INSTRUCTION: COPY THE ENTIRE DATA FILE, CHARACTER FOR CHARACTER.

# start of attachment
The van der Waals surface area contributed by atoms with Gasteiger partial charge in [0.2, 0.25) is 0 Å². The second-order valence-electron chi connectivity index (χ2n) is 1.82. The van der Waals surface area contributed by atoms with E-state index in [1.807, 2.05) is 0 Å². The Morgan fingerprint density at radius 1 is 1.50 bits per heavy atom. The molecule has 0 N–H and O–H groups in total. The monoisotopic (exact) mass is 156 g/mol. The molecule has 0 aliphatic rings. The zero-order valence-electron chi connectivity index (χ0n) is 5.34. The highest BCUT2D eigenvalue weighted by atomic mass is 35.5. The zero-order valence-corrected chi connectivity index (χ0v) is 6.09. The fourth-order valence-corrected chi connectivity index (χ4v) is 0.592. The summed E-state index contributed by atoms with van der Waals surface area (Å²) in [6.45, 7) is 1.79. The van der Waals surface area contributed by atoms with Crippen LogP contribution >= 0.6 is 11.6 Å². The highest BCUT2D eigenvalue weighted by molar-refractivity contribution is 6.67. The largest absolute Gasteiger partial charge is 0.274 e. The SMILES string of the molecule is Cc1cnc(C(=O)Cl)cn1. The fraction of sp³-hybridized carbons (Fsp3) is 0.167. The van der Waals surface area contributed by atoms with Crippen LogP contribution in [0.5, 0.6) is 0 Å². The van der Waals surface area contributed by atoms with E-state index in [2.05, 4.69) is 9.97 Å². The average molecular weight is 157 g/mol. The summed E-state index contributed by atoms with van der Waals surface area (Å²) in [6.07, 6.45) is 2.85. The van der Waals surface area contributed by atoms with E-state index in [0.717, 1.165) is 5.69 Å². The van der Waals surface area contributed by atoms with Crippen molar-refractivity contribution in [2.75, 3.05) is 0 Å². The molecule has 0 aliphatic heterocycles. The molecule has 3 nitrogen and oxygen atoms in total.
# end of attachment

The van der Waals surface area contributed by atoms with Gasteiger partial charge in [0.2, 0.25) is 0 Å². The second-order valence-electron chi connectivity index (χ2n) is 1.82. The van der Waals surface area contributed by atoms with E-state index in [1.807, 2.05) is 0 Å². The Morgan fingerprint density at radius 1 is 1.50 bits per heavy atom. The molecule has 0 N–H and O–H groups in total. The monoisotopic (exact) mass is 156 g/mol. The molecule has 0 aliphatic rings. The zero-order valence-electron chi connectivity index (χ0n) is 5.34. The highest BCUT2D eigenvalue weighted by atomic mass is 35.5. The zero-order valence-corrected chi connectivity index (χ0v) is 6.09. The fourth-order valence-corrected chi connectivity index (χ4v) is 0.592. The summed E-state index contributed by atoms with van der Waals surface area (Å²) in [6.45, 7) is 1.79. The van der Waals surface area contributed by atoms with Crippen LogP contribution >= 0.6 is 11.6 Å². The highest BCUT2D eigenvalue weighted by molar-refractivity contribution is 6.67. The largest absolute Gasteiger partial charge is 0.274 e. The SMILES string of the molecule is Cc1cnc(C(=O)Cl)cn1. The fraction of sp³-hybridized carbons (Fsp3) is 0.167. The van der Waals surface area contributed by atoms with Crippen LogP contribution in [0.5, 0.6) is 0 Å². The van der Waals surface area contributed by atoms with E-state index in [2.05, 4.69) is 9.97 Å². The average molecular weight is 157 g/mol. The summed E-state index contributed by atoms with van der Waals surface area (Å²) in [6.07, 6.45) is 2.85. The van der Waals surface area contributed by atoms with E-state index in [0.717, 1.165) is 5.69 Å². The van der Waals surface area contributed by atoms with Crippen molar-refractivity contribution in [2.75, 3.05) is 0 Å². The molecule has 0 aliphatic heterocycles. The molecule has 3 nitrogen and oxygen atoms in total.